Write something you would like to read!

If you do not have any writing material to begin a portfolio with, that is okay too! Spend some time coming up with ideas for articles that you can write, that will showcase your writing style and highlight your talent. Choose a subject that you know a lot about and write something that you would like to read about it.


Research and Learn!

What kind of writer do you want to be? A copywriter, content writer, SEO specialist, etc? Take time to figure out what kind of writing you want to do and what you are capable of doing.

Whilst you may get more work being able to cover all bases for clients, do not say that you can provide SEO content if you do not know what SEO means (search engine optimisation). It is much better to hone the skills for one specific area before you try and take on work that is too challenging.

If you are unsure, stick to content and bog writing to begin with, and always be honest with your clients about your capabilities. Promising to deliver work that you are not able to complete will only leave you with poor feedback and unhappy clients.

So read books, scour the internet and make lots of notes!



You have done your research and you are ready to take your first step into the world of freelance writing, now you just need to know the best places to find clients!

There are many different ways that freelancers can build up client lists, however, the fastest and safest way for beginners is to set up a profile on a freelancing site such as Upwork or People Per Hour.

On these sites, companies and individuals who are looking to hire writers, photographers, website designers, etc… post jobs which freelancers can apply for. Whilst the sites do take a percentage of the freelancer’s earnings, they save so much time on finding the clients and earnings are kept safe, so a client can never shorthand you. If you play by the rules and put in the effort, these sites can start earning you a decent wage.

I mainly use People Per Hour and Upwork, however, there are many others out there including Guru, Fiverr and Freelancer. Try out different sites and find out which one works best for you.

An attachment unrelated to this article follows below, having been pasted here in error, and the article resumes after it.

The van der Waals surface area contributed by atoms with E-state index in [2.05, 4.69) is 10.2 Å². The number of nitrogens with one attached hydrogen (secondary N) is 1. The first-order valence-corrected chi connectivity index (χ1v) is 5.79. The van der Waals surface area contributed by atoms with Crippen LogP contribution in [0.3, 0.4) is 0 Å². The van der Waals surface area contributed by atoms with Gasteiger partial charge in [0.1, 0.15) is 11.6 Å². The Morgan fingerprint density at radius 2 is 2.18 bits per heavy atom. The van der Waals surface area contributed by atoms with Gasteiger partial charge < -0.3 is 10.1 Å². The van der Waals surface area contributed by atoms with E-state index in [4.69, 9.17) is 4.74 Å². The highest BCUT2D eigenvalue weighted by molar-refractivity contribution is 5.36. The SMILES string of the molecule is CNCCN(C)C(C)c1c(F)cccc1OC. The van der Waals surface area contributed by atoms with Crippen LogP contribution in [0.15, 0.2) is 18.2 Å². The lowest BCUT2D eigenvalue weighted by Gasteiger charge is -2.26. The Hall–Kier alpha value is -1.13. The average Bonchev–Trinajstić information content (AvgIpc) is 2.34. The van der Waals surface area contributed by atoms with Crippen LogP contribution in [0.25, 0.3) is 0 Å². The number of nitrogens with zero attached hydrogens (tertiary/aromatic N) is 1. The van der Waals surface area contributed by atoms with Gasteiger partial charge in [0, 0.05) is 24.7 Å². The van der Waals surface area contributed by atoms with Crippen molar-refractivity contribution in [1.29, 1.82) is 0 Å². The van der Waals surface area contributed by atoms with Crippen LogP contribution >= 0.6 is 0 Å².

Simply start looking for work and send out proposals to projects which you feel like you are a good fit for and you will soon get your first job!


Time and effort

At the end of the day, the amount of money that you will earn from your freelancing career all comes down to the amount of time and effort that you put into your work. Now is the perfect opportunity for you to start getting paid for your writing and by the end of the lockdown, you could have saved yourself a nice sum of money or built the foundations of a successful writing career.

Find more writing tips on Raggie Writes…




2 thoughts on “How to Become a Paid Writer

  1. Ruth Serrano says:

    Thanks a lot for this post 🙂 I enjoyed reading it so much. Besides being informative, I think that your blog is certainly meaty- full of information that current writers and newbies could actually use in their journey to becoming professional writers. The website offers a good source of trustworthy opportunity that many hopeful writers could use in order to bump their developmental growth faster. I would be looking forward to reading more of your posts.

    Thanks a lot and please do keep safe.